Former Smokers and Cancer Risk

OncoLink Team
Last Modified: March 5, 2018

Unfortunately, smoking any amount can cause damage that can lead to health problems. However, having quit smoking is a great achievement and you are reaping the benefits of improvements in your risk of smoking related illnesses every day. Quitting smoking has health benefits that start right away and continued improvements over many years. This is true even for people who already have a smoking-related disease.

The good news is that the risk of having lung cancer and other smoking-related illnesses decreases after you stop smoking and continues to decrease as more tobacco-free time passes. The risk of lung cancer decreases over time, though it can never return to that of a never smoker. The risk also continues to decrease for the 12 other types of cancer smoking can cause, heart disease and other related illnesses.

Estimating your risk of lung cancer in numbers

Many current and former smokers want to know their risk of developing lung cancer in numbers. For example, some people want information such as "I have a 10% chance of developing the disease." Assigning a number to risk is very complicated and is often hard to interpret- while one person may think 10% is a high chance, another thinks that is a relatively low number.And for the person who is in that 10% and develops the cancer, the number is meaningless. Remember that statistics like these are numbers based on large groups of people. It can be difficult to translate what that means for any one individual. In other words, don't let the number convince you that it is okay to continue smoking.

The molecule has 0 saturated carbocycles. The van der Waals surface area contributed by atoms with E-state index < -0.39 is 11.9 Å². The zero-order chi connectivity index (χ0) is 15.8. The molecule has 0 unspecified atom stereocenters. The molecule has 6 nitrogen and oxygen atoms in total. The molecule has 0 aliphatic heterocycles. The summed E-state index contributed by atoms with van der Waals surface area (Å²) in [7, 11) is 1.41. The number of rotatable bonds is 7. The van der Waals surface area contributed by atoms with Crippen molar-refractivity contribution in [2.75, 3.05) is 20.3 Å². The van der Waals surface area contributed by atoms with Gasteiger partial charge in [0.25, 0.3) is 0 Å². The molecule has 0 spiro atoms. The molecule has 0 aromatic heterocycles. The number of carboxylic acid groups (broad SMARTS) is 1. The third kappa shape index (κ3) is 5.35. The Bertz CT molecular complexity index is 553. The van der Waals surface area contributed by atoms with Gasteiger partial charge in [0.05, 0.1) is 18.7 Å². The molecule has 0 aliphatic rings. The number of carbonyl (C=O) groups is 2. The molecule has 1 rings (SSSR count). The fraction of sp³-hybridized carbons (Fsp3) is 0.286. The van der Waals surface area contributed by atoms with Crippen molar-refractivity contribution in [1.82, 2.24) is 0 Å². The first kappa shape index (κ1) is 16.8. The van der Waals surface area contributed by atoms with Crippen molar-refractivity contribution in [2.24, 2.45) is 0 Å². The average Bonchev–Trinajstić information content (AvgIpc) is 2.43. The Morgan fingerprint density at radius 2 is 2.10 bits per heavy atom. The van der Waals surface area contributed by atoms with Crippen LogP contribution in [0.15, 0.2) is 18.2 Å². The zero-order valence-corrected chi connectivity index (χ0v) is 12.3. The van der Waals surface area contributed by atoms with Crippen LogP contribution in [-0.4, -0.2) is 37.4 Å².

If you are still interested in knowing some numbers, researchers at Memorial Sloan Kettering Cancer Center have developed an online tool that estimates risk of lung cancer in numbers for people between 50 and 75 years old who have smoked at least 25 years, though they can be current or former smokers. Remember this tool only considers lung cancer risk and not risk of the 12 other types of cancer or other health conditions that smoking causes.

If you don't fall into that tool's population, you can talk with your doctor about your risk. Calculating a risk is very complicated and some researchers have spent entire careers trying to quantify an individual smoker's risk. Risk calculation takes into account the amount smoked, over what time period and can include other parts of your health history that can increase your risk (asbestos exposure, COPD).

Risk of Other Types of Cancer

There is much less research into the risk for former smokers and other types of cancer. Unfortunately, quitting tobacco cannot completely erase the damage done from previous smoking. However, the risk of other cancers decreases as time passes without tobacco.

You should always be honest with healthcare providers about your smoking history and be aware of the risks associated with this history.

Inform your healthcare provider if you have any of the following symptoms:

  • Any change in a cough (for example, you cough up more phlegm or mucus than usual)
  • A new cough
  • Coughing up blood
  • Hoarseness
  • Trouble breathing
  • Wheezing
  • Chest pain
  • Loss of appetite
  • Weight loss
  • Feeling tired all the time (fatigue)
  • Frequent lung or respiratory infections (like pneumonia or bronchitis)
  • Development of sores or white patches in your mouth.

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